Chapter 5, Part 3: The Horatio Alger myth
This is Chapter 5, Part 3 of SMIRK, a serialized memoir about my relationship with “Pharma Bro” Martin Shkreli.
When you really want to get to the core of who someone is, you talk to their parents — or so was my operating assumption when I started working on a book I planned to write about Martin Shkreli. One of the things that made me most curious about the infamous “Pharma Bro,” and which made me doubt all the internet haters claiming he was a “greedy psychopath,” etc., was his humble childhood.
Little had been written about his family — they seemed determined to stay out of the spotlight — but from what I knew, his parents were Albanian immigrants. And they worked as janitors while raising four children in a heavily working-class and Eastern European section of Brooklyn.
Told in those broad strokes, his origin story sounded like the stuff of Horatio Alger myth: While growing up, more or less poor, he got into one of the country’s most elite and competitive public schools, Hunter College High School (alums include Hamilton creator Lin-Manuel Miranda). As a teenager, he landed an internship at CNBC personality Jim Cramer’s hedge fund. Soon after that, he launched his own hedge funds, and then a drug company, and eventually ended up on the Forbes 30 under 30 list.
But I had an intuitive sense, from growing up in a middle class household in Kansas City, Missouri and then flinging myself into the thickly competitive media industry in New York, that there was likely more going on in his childhood than what appeared on the surface.
Outsized ambitions and colossal downfalls, such as what Martin experienced during the public controversy over his drug pricing and his arrest on securities fraud charges, are not seeded in a vacuum. For some reason, he must have felt desperate to prove himself, at all costs, even at the risk of losing it all. And I wanted to find out why.
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After some extended back-and-forth with Martin over the subject, I finally got to meet Pashko and Katrina Shkreli on June 1, 2017. I had asked if I might be able to visit their home in Brooklyn — they still lived in the same apartment where Martin, his brother and two sisters had grown up. He suggested Manhattan instead, and specifically The Palm, an old-school New York steakhouse a few blocks from his apartment in Murray Hill.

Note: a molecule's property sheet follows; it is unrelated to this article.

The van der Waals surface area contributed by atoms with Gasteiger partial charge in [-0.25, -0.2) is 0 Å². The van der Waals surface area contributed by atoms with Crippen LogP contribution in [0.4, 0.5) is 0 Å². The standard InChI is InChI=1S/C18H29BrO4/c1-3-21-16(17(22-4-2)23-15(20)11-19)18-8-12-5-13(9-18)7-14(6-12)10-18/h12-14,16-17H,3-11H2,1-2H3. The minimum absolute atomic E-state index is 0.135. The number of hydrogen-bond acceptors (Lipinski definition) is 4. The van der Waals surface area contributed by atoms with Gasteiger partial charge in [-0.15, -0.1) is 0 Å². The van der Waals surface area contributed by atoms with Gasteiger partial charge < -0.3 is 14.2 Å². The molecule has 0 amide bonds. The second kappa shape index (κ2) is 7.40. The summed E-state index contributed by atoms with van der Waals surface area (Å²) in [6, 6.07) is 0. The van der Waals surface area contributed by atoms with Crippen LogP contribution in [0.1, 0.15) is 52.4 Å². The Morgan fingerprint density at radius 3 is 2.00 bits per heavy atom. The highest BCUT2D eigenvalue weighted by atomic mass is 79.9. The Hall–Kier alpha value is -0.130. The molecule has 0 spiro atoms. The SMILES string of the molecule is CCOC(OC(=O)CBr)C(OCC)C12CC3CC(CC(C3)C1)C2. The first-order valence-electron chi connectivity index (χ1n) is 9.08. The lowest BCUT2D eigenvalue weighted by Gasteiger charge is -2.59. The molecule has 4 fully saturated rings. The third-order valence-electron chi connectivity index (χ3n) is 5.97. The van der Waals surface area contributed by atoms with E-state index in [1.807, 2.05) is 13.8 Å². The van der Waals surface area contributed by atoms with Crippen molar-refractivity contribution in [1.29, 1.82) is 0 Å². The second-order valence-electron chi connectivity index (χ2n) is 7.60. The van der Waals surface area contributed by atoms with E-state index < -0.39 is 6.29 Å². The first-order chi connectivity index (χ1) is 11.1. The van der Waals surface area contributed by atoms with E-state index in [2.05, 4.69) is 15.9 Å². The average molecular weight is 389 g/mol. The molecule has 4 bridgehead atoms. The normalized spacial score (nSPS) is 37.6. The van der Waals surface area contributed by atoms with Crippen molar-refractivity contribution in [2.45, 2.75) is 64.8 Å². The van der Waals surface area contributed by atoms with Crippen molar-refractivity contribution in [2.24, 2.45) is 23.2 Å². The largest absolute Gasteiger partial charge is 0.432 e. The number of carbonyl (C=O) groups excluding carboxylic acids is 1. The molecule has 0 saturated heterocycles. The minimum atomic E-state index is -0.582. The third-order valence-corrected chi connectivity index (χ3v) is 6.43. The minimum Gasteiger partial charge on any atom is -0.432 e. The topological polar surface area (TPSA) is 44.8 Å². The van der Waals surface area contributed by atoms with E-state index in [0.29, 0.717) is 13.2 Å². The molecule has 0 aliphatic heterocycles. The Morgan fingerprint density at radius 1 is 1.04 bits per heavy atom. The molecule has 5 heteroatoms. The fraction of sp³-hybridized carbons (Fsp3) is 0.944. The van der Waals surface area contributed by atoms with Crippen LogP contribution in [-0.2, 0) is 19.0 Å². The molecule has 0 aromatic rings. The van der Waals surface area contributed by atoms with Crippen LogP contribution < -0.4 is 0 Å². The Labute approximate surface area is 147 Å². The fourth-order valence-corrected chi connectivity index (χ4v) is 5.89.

I arrived first, and was standing at the bar when Martin walked in with his parents. Pashko, who was in his 60s, had sharp cheekbones, dark brows and what looked like it was once very dark hair, although it had gone gray. Katrina, looking perhaps slightly younger than Pashko, had gentler features, with softer, lighter skin. Martin seemed to be an almost even mix: He had his father’s hair and angular cheeks, but otherwise he favored his mother.
We smashed ourselves into a booth in the back corner of the restaurant, with Pashko and Katrina on one side, and Martin and I on the other. Although Martin had taken pains to explain to his parents that I was just a journalist writing a book, I felt a nagging sense that we looked like a couple to anyone who might have been observing us. I also sensed Pashko’s and Katrina’s disappointment that they were here to meet with a reporter…and not a future daughter-in-law.
It wasn’t long before Pashko informed me that they had not met even one of Martin’s many girlfriends, and they were very eager to see him settle down. Katrina, who was less confident in her English than her husband, told me haltingly that she had refused to retire from janitorial work, despite Martin’s repeated urging, until her son was married “with a baby.”
(Later, in a letter to U.S. District Judge Kiyo Matsumoto asking for leniency in Martin’s sentencing, Pashko mentioned that “on a couple of different occasions Martin brought home his girl friends” to meet his parents as a teenager. But I suspected that was possibly a small lie intended to make Martin sound more “normal” to the judge. Martin’s closest high school friend, whom he remains in contact with to this day, told me that Martin was exceptionally private about his family, and that he had never met Martin’s parents or seen their apartment.)